The side hustle? It’s a trap! And if we’re not careful, we’re going to end up with a new economic category: The Four-Income Household. In fact, we might already be there.
A new Bankrate survey found that 45% of American workers say they have a side hustle. At the moment, 3 in 10 hustlers who have full-time work say they need their side job to pay for the basics. But as I read the numbers, it’s worse than that. The other two-thirds say they use the extra cash for savings or discretionary spending. But a generation or two ago, those categories were covered by middle-class jobs. They need a side hustle to save money. That’s not a hustle. It means their primary employment wages are depressed.
Sure, there are cases where side hustle is a passion project that’s blossomed — the Etsy storefront that turned a hobby into a vacation home, or early retirement. But the gig economy has a dark, dark side.
The trap is this: Side hustle income is now being built into the cost of living. We’ve been here before. Long before Elizabeth Warren became a nationally famous political figure, she wrote a book called The Two-Income Trap, which every American should read. She notes this oft-overlooked consequence of social change from the 1950s and 60s: Basically, a middle0-class life that once required only one income now requires two. There’s plenty of good and bad that flow from this change, but one thing that did NOT happen: the rise in household income that came from both partners working didn’t lift our standard of living. It mainly raised the price of things. When there’s that much more money chasing the same number of houses, the price of housing goes up. I wrote about this a couple of years ago:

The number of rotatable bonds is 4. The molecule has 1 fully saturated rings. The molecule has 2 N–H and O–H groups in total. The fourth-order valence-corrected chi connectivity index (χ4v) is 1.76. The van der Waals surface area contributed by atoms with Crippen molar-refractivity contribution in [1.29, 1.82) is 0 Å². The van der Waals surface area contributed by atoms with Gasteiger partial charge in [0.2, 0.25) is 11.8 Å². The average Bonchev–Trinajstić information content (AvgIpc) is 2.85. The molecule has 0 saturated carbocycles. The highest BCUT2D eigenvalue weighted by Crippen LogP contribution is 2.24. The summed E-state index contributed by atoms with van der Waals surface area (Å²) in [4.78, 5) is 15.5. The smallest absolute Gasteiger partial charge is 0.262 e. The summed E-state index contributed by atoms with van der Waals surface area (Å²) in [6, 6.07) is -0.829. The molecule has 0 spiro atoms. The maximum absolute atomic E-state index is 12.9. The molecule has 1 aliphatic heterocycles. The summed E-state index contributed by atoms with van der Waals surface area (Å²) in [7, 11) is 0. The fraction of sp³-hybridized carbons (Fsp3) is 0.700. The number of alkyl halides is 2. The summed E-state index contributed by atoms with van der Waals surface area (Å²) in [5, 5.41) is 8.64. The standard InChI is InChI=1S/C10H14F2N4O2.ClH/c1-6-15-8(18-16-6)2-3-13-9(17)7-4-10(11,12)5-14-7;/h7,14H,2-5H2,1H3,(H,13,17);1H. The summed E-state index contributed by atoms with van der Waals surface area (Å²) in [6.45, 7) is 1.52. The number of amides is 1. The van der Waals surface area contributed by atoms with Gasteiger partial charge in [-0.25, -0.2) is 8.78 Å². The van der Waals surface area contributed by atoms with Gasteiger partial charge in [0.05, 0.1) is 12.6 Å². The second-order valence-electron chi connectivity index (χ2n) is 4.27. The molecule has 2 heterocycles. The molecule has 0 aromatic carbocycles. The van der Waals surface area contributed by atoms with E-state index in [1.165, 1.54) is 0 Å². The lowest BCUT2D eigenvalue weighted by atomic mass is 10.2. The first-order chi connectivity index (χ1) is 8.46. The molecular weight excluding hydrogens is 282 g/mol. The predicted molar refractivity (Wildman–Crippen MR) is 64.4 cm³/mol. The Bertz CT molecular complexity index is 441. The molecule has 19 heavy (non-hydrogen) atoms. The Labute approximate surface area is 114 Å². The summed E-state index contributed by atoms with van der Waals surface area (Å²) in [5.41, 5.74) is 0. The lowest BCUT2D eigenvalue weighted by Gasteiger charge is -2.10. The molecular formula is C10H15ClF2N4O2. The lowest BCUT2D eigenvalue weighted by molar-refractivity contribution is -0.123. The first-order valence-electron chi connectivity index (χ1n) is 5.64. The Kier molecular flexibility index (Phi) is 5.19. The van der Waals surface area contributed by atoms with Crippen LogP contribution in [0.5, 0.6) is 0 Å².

The rise of the two-income family is one of the most dramatic social changes of the past century. From 1960-2010, the share of American households supported by dual earners rose from 25% to 60%, according to Pew. But there’s another massive social change under way that might be impacting our lives even more dramatically, and at a faster rate: We’re going to name it here for the first time: The Four-Income Family
Today, many families can’t afford housing near good schools unless both parents work. For them, it’s the cost of doing business, or wanting to have a family.
I worry this is changing again. Side hustles are becoming, to use today’s overused word, normalized. Hey, who doesn’t like “hustle?” America is becoming the land of small-entrepreneurs. Now, there’s millions of them! It’s great. But is it, really? Imagine competing for purchase of a house with a family that has four incomes to throw at the mortgage. You are your spouse only have two. That’s going to end badly for you. Also, think about:
The Four Income Household raises all sorts of other issues… Young families are already overwhelmed with child care costs; how will parents keep their kids safe while doing their side hustle? Is it ok for parents to take their kids along when they drive for Uber? (No, it’s not, but of course that doesn’t stop them from trying.) What about taxes? Self-employment taxes, which often apply to side hustle jobs, can be deadly for the uninitiated. What about other, hidden risks, like added liability for drivers or Airbnb “landlords?” Many sharing economy workers are underinsured, and assume far more risk than they realize.
America is right now racing recklessly towards an economic structure that requires adults to have a full-time job for health insurance, credit, and stability, and a part-time job to pay for the rest of their lives. Left unchecked, the shift to a Four Income Household is not going to end well.
The Bankrate survey ads a bit more fuel to my anxiety fire. It found that “forty percent of millennial side hustlers say they earn at least half of their income from side jobs, compared to 22% of Gen Xers and nine percent of Baby Boomers.”
In other words, the Four-Income Household is a young person’s game. Of course it is. Who else can manage to work that many hours? If the word “unsustainable” isn’t leaping into your mind, you aren’t paying attention. Meanwhile, 50-somethings need housing, too. Should they really be driving Ubers a night to pay the rent?